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Frontiers in Ecology
and Evolution

Interdisciplinary Climate Studies

This article is part of the Research Topic Climate Change and Marine Top Predators


Original Research ARTICLE

Front. Ecol. Evol., 25 March 2015 |

Climate change and the increasing impact of polar bears on bird populations

Jouke Prop1*, Jon Aars2, Bård-Jørgen Bårdsen3, Sveinn A. Hanssen3, Claus Bech4, Sophie Bourgeon2, Jimmy de Fouw5, Geir W. Gabrielsen2, Johannes Lang6,7, Elin Noreen4, Thomas Oudman5, Benoit Sittler7,8, Lech Stempniewicz9,10, Ingunn Tombre3, Eva Wolters11 and Børge Moe12
  • 1Arctic Centre, University of Groningen, Groningen, Netherlands
  • 2FRAM—High North Research Centre for Climate and the Environment, Norwegian Polar Institute, Tromsø, Norway
  • 3Arctic Ecology Department, FRAM—High North Research Centre for Climate and the Environment, Norwegian Institute for Nature Research (NINA), Tromsø, Norway
  • 4Department of Biology, Norwegian University of Science and Technology (NTNU), Trondheim, Norway
  • 5Department of Marine Ecology, NIOZ Royal Netherlands Institute for Sea Research, Den Burg, Netherlands
  • 6Institute of Animal Ecology and Nature Education, Gonterskirchen, Germany
  • 7Groupe de Recherche en Ecologie Arctique, Francheville, France
  • 8Chair for Landscape Management, University of Freiburg, Freiburg, Germany
  • 9Department of Vertebrate Ecology and Zoology, University of Gdansk, Gdansk, Poland
  • 10Polish Polar Station Hornsund, Institute of Geophysics, Polish Academy of Sciences, Warsaw, Poland
  • 11Branta Research, Ezinge, Netherlands
  • 12Norwegian Institute for Nature Research (NINA), Trondheim, Norway

The Arctic is becoming warmer at a high rate, and contractions in the extent of sea ice are currently changing the habitats of marine top-predators dependent on ice. Polar bears (Ursus maritimus) depend on sea ice for hunting seals. For these top-predators, longer ice-free seasons are hypothesized to force the bears to hunt for alternative terrestrial food, such as eggs from colonial breeding birds. We analyzed time-series of polar bear observations at four locations on Spitsbergen (Svalbard) and one in east Greenland. Summer occurrence of polar bears, measured as the probability of encountering bears and the number of days with bear presence, has increased significantly from the 1970/80s to the present. The shifts in polar bear occurrence coincided with trends for shorter sea ice seasons and less sea ice during the spring in the study area. This resulted in a strong inverse relationship between the probability of bear encounters on land and the length of the sea ice season. Within, 10 years after their first appearance on land, polar bears had advanced their arrival dates by almost 30 days. Direct observations of nest predation showed that polar bears may severely affect reproductive success of the barnacle goose (Branta leucopsis), common eider (Somateria mollissima) and glaucous gull (Larus hyperboreus). Nest predation was strongest in years when the polar bears arrived well before hatch, with more than 90% of all nests being predated. The results are similar to findings from Canada, and large-scale processes, such as climate and subsequent habitat changes, are pinpointed as the most likely drivers in various parts of the Arctic. We suggest that the increasing, earlier appearance of bears on land in summer reflects behavioral adaptations by a small segment of the population to cope with a reduced hunting range on sea ice. This exemplifies how behavioral adaptations may contribute to the cascading effects of climate change.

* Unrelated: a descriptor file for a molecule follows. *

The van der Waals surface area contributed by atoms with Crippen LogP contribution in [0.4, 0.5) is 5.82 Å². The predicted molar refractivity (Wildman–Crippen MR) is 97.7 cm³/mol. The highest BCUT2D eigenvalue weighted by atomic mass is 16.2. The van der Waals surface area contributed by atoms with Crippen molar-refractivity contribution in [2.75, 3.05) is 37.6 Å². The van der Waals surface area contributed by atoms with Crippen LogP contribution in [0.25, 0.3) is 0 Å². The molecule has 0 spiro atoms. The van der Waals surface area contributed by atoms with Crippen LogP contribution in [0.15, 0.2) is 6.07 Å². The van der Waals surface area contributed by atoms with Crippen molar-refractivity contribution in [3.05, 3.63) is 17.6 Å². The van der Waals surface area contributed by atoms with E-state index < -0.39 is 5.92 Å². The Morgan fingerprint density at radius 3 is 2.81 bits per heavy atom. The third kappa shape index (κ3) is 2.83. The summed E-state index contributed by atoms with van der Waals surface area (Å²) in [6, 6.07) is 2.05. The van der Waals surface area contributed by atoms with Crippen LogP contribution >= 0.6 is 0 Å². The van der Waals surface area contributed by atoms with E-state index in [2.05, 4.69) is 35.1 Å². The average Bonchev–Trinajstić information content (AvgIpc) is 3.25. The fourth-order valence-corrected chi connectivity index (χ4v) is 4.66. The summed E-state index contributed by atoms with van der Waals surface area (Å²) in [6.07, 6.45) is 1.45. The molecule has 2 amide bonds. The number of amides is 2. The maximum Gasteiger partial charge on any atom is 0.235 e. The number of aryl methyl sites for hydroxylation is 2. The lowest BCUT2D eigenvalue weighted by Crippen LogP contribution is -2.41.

Understanding causes and consequences of climate-related shifts in ecosystem functioning, as well as the role of focal species in these processes, is currently a dominant theme in ecology. In the Arctic, temperature has increased at a rate two to three times faster than at southerly latitudes (Post et al., 2009). As a consequence, the rapid environmental changes that are taking place can be directly attributed to global warming (Gilg et al., 2012). The decrease in the extent of sea ice is on the order of 5% per decade in the Arctic (Liu et al., 2004; Serreze et al., 2007), and it is expected that this trend of disappearing sea ice will continue with the strongest losses predicted in the southern Arctic seas, including the Barents Sea area. Changes in the physical environment linked with global warming have become evident in the marine food web, for example, by shifts in the breeding phenology of sea birds (Barbraud and Weimerskirch, 2006; Moe et al., 2009). The Arctic terrestrial ecosystem has been affected as well, which includes changes in ecosystem functioning such as increased primary production (Madsen et al., 2011; Sistla et al., 2014).

One of the species directly affected by global warming is the polar bear (Ursus maritimus) whose life history is closely tied to sea ice (Lunn and Stirling, 1985; Ramsay and Hobson, 1991). Evidence is accumulating that polar bears are suffering from a warming climate and associated loss of sea ice habitat (Stirling et al., 1999; Derocher et al., 2004; Stirling and Derocher, 2012). It is expected that continued sea ice reductions will severely affect polar bear populations (Durner et al., 2009), which will force them into terrestrial ecosystems during the summer months in search of food (Stempniewicz, 1993; Drent and Prop, 2008; Rockwell and Gormezano, 2009; Smith et al., 2010; Hanssen et al., 2013; Prop et al., 2013; Iverson et al., 2014). Several studies have documented that polar bears on land can potentially have a large impact on their prey, in particular when bears feed on bird eggs (Drent and Prop, 2008; Smith et al., 2010; Prop et al., 2013; Iverson et al., 2014).